This is a rush transcript from "On the Record," June 15, 2009. This copy may not be in its final form and may be updated.
GRETA VAN SUSTEREN, FOX NEWS HOST: Did you hear this? CIA director Leon Panetta says former vice president Dick Cheney wants America to be attacked. What provoked this statement? Well, it all started with former VP Cheney's speech on May 21st. The former vice president said banning enhanced interrogation methods would make America less safe and called it "recklessness cloaked in righteousness."
Well, now CIA director Leon Panetta is taking on the former vice president, telling The New Yorker magazine, "I think he smells some blood in the water on the national security issue. When you read behind it, it's almost as if he's wishing that this country would be attacked again in order to make his point. I think that's dangerous politics."
Well, needless to say, this accusation did not sit well with the former vice president. Former vice president Dick Cheney responded, telling FOX News, "I hope my old friend Leon was misquoted. The important thing is whether the Obama administration will continue the policies that have kept us safe for the past eight years."
Now, we asked Senator John McCain about the Panetta-Cheney showdown. Here's Senator McCain.
VAN SUSTEREN: ... joining us.
SEN. JOHN MCCAIN, R-ARIZ.: Thank you, Greta. It's good to be with you.
VAN SUSTEREN: Senator, the big talk in town today is CIA director Leon Panetta in The New Yorker says about Vice President Cheney that Vice President Cheney almost suggests he's wishing that the country would be attacked again in order to make his point. What do you think about the director's statements about the vice president?
MCCAIN: I think the director's statements are totally uncalled for. The director has a big job, and one of them is to try to lift the morale, which is very low over at the CIA. He shouldn't be saying this about a person he's known for many years and knows better. I don't know why he's doing it. He should retract it immediately.
VAN SUSTEREN: Well, it's interesting that Vice President Cheney gave a statement of FOX in which he says, "I hope my old friend Leon was misquoted." Are they friends, do you know? I mean, like -- because, I mean, these are very pointed words in the former vice president's direction.
MCCAIN: Well, this is a big town and a small town, and people get to know each other over the years. Both the Leon Panetta, as chief of staff at the White House, and Dick Cheney is holding many positions, including both of them having been members of Congress, of course they know each other well. And that's why this statement of Director Panetta is so uncalled for and unfortunate. He knows better. He's not a new guy in this town.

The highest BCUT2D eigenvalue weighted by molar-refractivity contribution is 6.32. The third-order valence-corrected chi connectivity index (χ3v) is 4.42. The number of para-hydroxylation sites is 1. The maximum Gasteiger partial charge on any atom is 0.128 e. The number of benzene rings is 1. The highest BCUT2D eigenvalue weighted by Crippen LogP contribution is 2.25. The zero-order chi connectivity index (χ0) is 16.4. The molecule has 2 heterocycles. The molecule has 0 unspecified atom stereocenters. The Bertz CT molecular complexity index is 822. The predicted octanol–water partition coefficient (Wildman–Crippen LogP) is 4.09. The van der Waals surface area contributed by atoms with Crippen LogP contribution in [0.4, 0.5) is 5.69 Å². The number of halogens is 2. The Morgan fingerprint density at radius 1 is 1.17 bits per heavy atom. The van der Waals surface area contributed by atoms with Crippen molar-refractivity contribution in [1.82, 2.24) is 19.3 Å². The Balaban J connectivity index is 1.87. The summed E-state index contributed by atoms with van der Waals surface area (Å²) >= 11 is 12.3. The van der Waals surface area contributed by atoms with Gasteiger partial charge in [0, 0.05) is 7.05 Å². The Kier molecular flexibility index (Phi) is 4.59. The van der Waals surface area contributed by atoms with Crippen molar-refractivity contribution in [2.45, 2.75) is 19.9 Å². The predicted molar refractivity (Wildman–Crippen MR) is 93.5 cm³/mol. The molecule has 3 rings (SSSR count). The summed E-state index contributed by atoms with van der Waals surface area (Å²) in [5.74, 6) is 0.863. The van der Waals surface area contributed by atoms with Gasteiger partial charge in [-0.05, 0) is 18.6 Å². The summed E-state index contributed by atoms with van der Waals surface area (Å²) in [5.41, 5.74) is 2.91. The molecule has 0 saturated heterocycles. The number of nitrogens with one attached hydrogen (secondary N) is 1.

VAN SUSTEREN: You know, it's -- Vice President Cheney, or former vice president Cheney, says he hopes he was misquoted, but it goes on a little bit further in which Director Panetta says about the former vice president that Cheney "smells some blood in the water on the issue of national security." So it does seem to be more than just sort of an accidental statement.
MCCAIN: Oh, I think it's less than accidental, and that's why I think that Director Panetta should apologize and retract because, again, he knows better. But look, I didn't agree with the vice president on this issue of interrogation methodology and I strongly disagreed with him. But to question the vice president -- Vice President Cheney's dedication to the security of this nation, is really way out of bounds.
VAN SUSTEREN: Do you think that it's wise, or do you have any problem with the vice president speaking out on issues of national security?
MCCAIN: I think that the vice president is deeply concerned about his reputation and place in history. He thinks that it's being is characterized, and he believes that he was right in the position that he took. I respectfully disagreed over interrogation techniques. But that in no way should bring us into question his integrity, his love of this country and his commitment to its security. And that's what Leon Panetta has done now, and it's totally uncalled for.
VAN SUSTEREN: You think that the director is freelancing, doing this himself, or do you think anyone at the White House agrees with them? Does the president agree with the statements about the former vice president, or is this just something you think that the director is freelancing on?
MCCAIN: I have no idea, Greta. I know that Secretary Panetta -- director of the CIA Panetta is held in high regard around this town. That's why I'm doubly surprised that he would make such comments.
VAN SUSTEREN: In terms of you, sir, do you have any problems or do you have any suspicion that the administration is taking steps that are making us less safe?
MCCAIN: There are policies that I disagree with, but for me to believe that somehow they are willfully doing things that are -- that they know would endanger this nation's security, I just do not accept that. But I do worry when the president of the United States goes to Egypt and gives a speech and does not mention that in several wars, including Desert Storm, including Bosnia, including Kosovo, that American lives were shed and American blood were -- American lives were sacrificed and American blood was shed in defense of Muslims and the ability that they might have to practice their religion and have their hopes and dreams realized.